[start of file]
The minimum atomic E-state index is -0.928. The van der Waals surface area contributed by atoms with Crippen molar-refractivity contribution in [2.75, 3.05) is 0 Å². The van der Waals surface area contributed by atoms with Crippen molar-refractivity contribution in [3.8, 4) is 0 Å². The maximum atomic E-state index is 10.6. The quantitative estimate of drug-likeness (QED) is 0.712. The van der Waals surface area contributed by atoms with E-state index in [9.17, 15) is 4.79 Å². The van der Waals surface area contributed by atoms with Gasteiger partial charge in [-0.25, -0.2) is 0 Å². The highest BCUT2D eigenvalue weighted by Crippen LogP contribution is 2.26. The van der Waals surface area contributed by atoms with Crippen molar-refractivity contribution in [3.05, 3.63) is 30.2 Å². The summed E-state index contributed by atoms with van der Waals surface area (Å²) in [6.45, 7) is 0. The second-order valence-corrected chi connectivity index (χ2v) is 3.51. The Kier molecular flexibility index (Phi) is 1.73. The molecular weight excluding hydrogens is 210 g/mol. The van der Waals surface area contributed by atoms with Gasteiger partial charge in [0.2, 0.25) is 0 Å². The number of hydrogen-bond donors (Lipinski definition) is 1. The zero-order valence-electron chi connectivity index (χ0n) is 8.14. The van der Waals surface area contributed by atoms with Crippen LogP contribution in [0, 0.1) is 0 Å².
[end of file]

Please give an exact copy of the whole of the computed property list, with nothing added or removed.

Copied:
The minimum atomic E-state index is -0.928. The van der Waals surface area contributed by atoms with Crippen molar-refractivity contribution in [2.75, 3.05) is 0 Å². The van der Waals surface area contributed by atoms with Crippen molar-refractivity contribution in [3.8, 4) is 0 Å². The maximum atomic E-state index is 10.6. The quantitative estimate of drug-likeness (QED) is 0.712. The van der Waals surface area contributed by atoms with E-state index in [9.17, 15) is 4.79 Å². The van der Waals surface area contributed by atoms with Gasteiger partial charge in [-0.25, -0.2) is 0 Å². The highest BCUT2D eigenvalue weighted by Crippen LogP contribution is 2.26. The van der Waals surface area contributed by atoms with Crippen molar-refractivity contribution in [3.05, 3.63) is 30.2 Å². The summed E-state index contributed by atoms with van der Waals surface area (Å²) in [6.45, 7) is 0. The second-order valence-corrected chi connectivity index (χ2v) is 3.51. The Kier molecular flexibility index (Phi) is 1.73. The molecular weight excluding hydrogens is 210 g/mol. The van der Waals surface area contributed by atoms with Gasteiger partial charge in [0.2, 0.25) is 0 Å². The number of hydrogen-bond donors (Lipinski definition) is 1. The zero-order valence-electron chi connectivity index (χ0n) is 8.14. The van der Waals surface area contributed by atoms with Crippen LogP contribution in [0, 0.1) is 0 Å².